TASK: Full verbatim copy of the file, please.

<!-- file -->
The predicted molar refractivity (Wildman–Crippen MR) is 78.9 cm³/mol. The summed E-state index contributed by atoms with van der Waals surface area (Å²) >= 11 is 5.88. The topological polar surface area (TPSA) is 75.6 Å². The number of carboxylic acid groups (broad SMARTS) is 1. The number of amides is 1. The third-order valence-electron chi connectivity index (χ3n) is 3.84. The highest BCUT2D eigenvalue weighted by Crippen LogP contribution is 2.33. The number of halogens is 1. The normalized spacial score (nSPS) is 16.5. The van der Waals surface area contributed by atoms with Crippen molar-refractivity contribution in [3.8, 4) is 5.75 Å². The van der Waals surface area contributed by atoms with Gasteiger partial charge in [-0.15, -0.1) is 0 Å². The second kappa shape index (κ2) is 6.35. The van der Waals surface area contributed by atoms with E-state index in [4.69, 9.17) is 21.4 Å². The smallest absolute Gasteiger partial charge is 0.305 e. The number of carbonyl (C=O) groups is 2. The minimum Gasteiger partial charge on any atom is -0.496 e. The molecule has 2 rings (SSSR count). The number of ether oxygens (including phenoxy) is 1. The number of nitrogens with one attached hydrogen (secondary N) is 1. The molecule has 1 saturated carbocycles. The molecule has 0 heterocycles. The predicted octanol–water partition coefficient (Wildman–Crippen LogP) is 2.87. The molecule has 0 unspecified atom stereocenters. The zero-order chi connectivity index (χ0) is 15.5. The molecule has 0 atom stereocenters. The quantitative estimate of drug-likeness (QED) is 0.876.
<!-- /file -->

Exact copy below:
The predicted molar refractivity (Wildman–Crippen MR) is 78.9 cm³/mol. The summed E-state index contributed by atoms with van der Waals surface area (Å²) >= 11 is 5.88. The topological polar surface area (TPSA) is 75.6 Å². The number of carboxylic acid groups (broad SMARTS) is 1. The number of amides is 1. The third-order valence-electron chi connectivity index (χ3n) is 3.84. The highest BCUT2D eigenvalue weighted by Crippen LogP contribution is 2.33. The number of halogens is 1. The normalized spacial score (nSPS) is 16.5. The van der Waals surface area contributed by atoms with Crippen molar-refractivity contribution in [3.8, 4) is 5.75 Å². The van der Waals surface area contributed by atoms with Gasteiger partial charge in [-0.15, -0.1) is 0 Å². The second kappa shape index (κ2) is 6.35. The van der Waals surface area contributed by atoms with E-state index in [4.69, 9.17) is 21.4 Å². The smallest absolute Gasteiger partial charge is 0.305 e. The number of carbonyl (C=O) groups is 2. The minimum Gasteiger partial charge on any atom is -0.496 e. The molecule has 2 rings (SSSR count). The number of ether oxygens (including phenoxy) is 1. The number of nitrogens with one attached hydrogen (secondary N) is 1. The molecule has 1 saturated carbocycles. The molecule has 0 heterocycles. The predicted octanol–water partition coefficient (Wildman–Crippen LogP) is 2.87. The molecule has 0 unspecified atom stereocenters. The zero-order chi connectivity index (χ0) is 15.5. The molecule has 0 atom stereocenters. The quantitative estimate of drug-likeness (QED) is 0.876.